Demystifying Temperature Blankets, Part Three 2

Welcome to the final installment of my Demystifying Temperature Blankets series in which I’ll be discussing how to pick your stitch and/or pattern. If you missed Part One and Part Two, be sure to read those, too. I’ll be assuming you’ve already read them.


Decision Time

Before you start deciding on stitches or patterns, you need to decide what temperatures you’ll be using. You’ll need to decide if you’re using the high, the low, both, the average, or whatever. You need to know how many temperatures each day you’ll be covering so you can figure out how to work it into the method or pattern you choose. So if you didn’t go back to read the first two parts, stop trying to get around it and go read them! šŸ™‚

Crocheters and Knitters

I would be biting off more than I could chew if I listed every single crochet stitch or pattern you could use for a temperature project. Some stitches that I’ve seen that are popular among those making temperature projects areĀ Apache Tears, chevron, single crochet, linen/moss stitch, and half-double crochet. Doing small motifs to join together into a larger project is very well suited to use as a temperature project. Some non-motif patterns I’ve seen being used or suggested are the As We Go Stripey Blanket, the Spectrum blanket, a 12 point star worked in 12 panels (couldn’t find a pattern), and theĀ Corner-to-Corner blanket. With the corner-to-corner blanket I’ve seen some do one large blanket and some separate each season or quarter of the year into a square to be joined together at year’s end. You’ll have to look for corner-to-corner tutorials to help plan out this kind of project. There are both video and written tutorials floating around the internet.

My queen size corner-to-corner blanket (with my nostepinne).

A close-up of my queen size corner-to-corner blanket (with my nostepinne).

I am by no means a knitter so I don’t consider myself at all qualified to make suggestions for knitted projects. But for both crocheters and knitters you can look for patterns that either have several color changes or that can be adapted to change color frequently.Ā Pinterest is a good place to look for patterns and I’ll be adding temperature project-worthy ones to my temperature project board to help out.


Estimating Project Size (Yarnies)

Both crocheter and knitters, however, can use the same method of estimating the final size of the project. Simply make a test swatch and multiply each row’s height by 365 or 366 to get how long the project will be.Ā The width is relatively easy as it’s just as wide as you want it to be. Just keep chaining or casting on until the project is wide enough. If you are doing a project such as a four seasons/quarters corner-to-corner then you can still estimate size by figuring out each square individually using the test swatch method and putting the four measurements together in whatever arrangement you plan.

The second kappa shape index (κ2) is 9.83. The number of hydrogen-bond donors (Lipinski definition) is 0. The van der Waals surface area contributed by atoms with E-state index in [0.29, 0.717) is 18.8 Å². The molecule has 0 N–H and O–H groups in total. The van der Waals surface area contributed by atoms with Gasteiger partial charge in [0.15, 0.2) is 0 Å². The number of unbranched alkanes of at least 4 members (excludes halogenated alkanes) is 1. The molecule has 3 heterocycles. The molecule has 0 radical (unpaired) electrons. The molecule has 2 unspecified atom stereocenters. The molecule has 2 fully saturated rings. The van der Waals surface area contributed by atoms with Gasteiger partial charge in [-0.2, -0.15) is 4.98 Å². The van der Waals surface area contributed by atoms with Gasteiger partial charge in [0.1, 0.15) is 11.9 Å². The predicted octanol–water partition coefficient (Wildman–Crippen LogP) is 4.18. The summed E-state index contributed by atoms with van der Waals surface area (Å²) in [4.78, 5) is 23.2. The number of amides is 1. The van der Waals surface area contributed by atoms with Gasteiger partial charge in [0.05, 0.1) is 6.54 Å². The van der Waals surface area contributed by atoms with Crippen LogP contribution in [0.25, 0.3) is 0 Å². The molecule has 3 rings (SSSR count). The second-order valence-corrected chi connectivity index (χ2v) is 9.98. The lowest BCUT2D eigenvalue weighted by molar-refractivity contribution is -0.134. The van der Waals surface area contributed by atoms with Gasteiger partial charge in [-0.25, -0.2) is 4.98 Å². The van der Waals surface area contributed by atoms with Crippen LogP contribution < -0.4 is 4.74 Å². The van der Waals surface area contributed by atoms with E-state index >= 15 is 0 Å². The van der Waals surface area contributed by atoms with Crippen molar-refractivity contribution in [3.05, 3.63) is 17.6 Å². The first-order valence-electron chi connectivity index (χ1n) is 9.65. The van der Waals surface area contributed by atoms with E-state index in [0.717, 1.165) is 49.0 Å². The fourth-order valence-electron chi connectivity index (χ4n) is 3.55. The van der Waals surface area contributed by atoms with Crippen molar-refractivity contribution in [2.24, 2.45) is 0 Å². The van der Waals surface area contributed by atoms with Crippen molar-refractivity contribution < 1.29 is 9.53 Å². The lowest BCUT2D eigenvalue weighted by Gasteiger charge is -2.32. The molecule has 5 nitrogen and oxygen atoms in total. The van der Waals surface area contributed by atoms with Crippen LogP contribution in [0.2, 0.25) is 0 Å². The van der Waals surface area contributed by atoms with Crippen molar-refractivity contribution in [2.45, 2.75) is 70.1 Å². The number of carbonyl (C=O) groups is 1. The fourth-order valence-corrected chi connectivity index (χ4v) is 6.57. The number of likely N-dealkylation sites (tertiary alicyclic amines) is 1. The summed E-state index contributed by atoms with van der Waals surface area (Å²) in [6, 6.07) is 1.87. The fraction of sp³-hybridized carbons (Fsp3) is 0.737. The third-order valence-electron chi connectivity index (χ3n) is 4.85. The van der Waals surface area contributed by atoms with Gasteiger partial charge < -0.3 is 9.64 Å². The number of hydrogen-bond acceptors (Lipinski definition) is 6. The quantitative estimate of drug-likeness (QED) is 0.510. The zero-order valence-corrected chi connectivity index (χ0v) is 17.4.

You could use any sort of block or pattern you want. As with the crocheters and knitters you can look for patterns that allow for multiple, random colors or that can be adapted for them. Seeing as I’m a novice quilter I can’t offer a lot of suggestions, but I do have a couple. One idea is you could go basic with a square of material representing a day. For the more ambitious, a log cabin block with each strip representing a day of the week seems like an interesting idea.

Quilters have it a bit easier than yarnies in that we can cut the pieces to a precise measurement that doesn’t vary greatly from person to person. We still need to test and plan out how big the end product will be, though. Again, with the precise measurements it’s a little easier to accomplish this with a quilt.

One of the French horn fabrics

One of the French horn fabrics for my music quilt


With that I conclude this three part series. I’ve had fun writing it. My hope is that you now have a clearer idea of what a temperature project entails. I also hope you now have the confidence to move forward with your own project. If you need or want additional help, email me (link at the top of the page), message me on Facebook via my blog’s profile, or leave a comment.


Can you suggest any patterns or methods to use for temperature projects (especially for knitters)?

Join the newsletter

Please subscribe to stay in the loop when I come out with new content. As a bonus, you get, for FREE, a PDF copy of my Crocheted Temperature Shawl pattern (with scarf and blanket adaptations).

I won't send you spam. Unsubscribe at any time. Powered by ConvertKit

Leave a comment

Your email address will not be published. Required fields are marked *

2 thoughts on “Demystifying Temperature Blankets, Part Three

  • Susanna

    Hi! I’m seriously considering doing this, as an afghan, but I’m stumped about size. Specifically, if I do just a straight single crochet row each day, finishing out at a 1/4″, the final project will be over 7 feet long. That’s huge! If I do a simple double crochet, each row will finish at 1/2″, and the afghan will be over 15 feet. Ack! So how do you do a row a day with more than a single crochet and keep the project manageable?


    • Margaret M. Post author

      The size of the project can be pretty daunting.

      Here are a few possibilities for reducing the size:
      -using half-double crochet, though I’m not sure how much shorter than your double crochet it is
      -do a half a row a day (as in each row is two days)
      -in a similar vein, do two skinnier panels and sew them together at the end of the year (or just do two separate afghans)
      -using a smaller weight yarn
      -making a motif for each month (granny square or corner-to-corner possibly) and connect them all at the end of the year

      Let me know if this doesn’t help!